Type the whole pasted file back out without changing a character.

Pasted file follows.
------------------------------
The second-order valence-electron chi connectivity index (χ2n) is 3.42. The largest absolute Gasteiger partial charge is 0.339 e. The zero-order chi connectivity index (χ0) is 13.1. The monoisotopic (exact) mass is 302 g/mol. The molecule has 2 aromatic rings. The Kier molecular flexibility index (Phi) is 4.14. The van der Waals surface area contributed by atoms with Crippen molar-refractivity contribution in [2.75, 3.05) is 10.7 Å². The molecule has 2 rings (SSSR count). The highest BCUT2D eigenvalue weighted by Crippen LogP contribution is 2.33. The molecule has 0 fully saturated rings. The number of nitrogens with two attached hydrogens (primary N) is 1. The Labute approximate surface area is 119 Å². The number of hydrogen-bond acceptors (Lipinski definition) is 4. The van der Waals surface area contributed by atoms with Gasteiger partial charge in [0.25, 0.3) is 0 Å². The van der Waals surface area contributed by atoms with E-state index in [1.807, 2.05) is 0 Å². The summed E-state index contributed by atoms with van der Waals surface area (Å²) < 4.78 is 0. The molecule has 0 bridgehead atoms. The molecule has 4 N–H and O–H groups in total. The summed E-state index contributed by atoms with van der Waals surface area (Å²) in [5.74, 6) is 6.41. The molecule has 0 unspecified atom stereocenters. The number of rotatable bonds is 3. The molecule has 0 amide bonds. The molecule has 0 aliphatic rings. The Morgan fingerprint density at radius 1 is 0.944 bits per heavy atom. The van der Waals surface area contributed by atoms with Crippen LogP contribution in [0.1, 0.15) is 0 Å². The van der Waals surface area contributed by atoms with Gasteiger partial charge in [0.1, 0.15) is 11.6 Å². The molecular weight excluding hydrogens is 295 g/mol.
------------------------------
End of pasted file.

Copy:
The second-order valence-electron chi connectivity index (χ2n) is 3.42. The largest absolute Gasteiger partial charge is 0.339 e. The zero-order chi connectivity index (χ0) is 13.1. The monoisotopic (exact) mass is 302 g/mol. The molecule has 2 aromatic rings. The Kier molecular flexibility index (Phi) is 4.14. The van der Waals surface area contributed by atoms with Crippen molar-refractivity contribution in [2.75, 3.05) is 10.7 Å². The molecule has 2 rings (SSSR count). The highest BCUT2D eigenvalue weighted by Crippen LogP contribution is 2.33. The molecule has 0 fully saturated rings. The number of nitrogens with two attached hydrogens (primary N) is 1. The Labute approximate surface area is 119 Å². The number of hydrogen-bond acceptors (Lipinski definition) is 4. The van der Waals surface area contributed by atoms with Gasteiger partial charge in [0.25, 0.3) is 0 Å². The van der Waals surface area contributed by atoms with E-state index in [1.807, 2.05) is 0 Å². The summed E-state index contributed by atoms with van der Waals surface area (Å²) < 4.78 is 0. The molecule has 0 bridgehead atoms. The molecule has 4 N–H and O–H groups in total. The summed E-state index contributed by atoms with van der Waals surface area (Å²) in [5.74, 6) is 6.41. The molecule has 0 unspecified atom stereocenters. The number of rotatable bonds is 3. The molecule has 0 amide bonds. The molecule has 0 aliphatic rings. The Morgan fingerprint density at radius 1 is 0.944 bits per heavy atom. The van der Waals surface area contributed by atoms with Crippen LogP contribution in [0.1, 0.15) is 0 Å². The van der Waals surface area contributed by atoms with Gasteiger partial charge in [0.1, 0.15) is 11.6 Å². The molecular weight excluding hydrogens is 295 g/mol.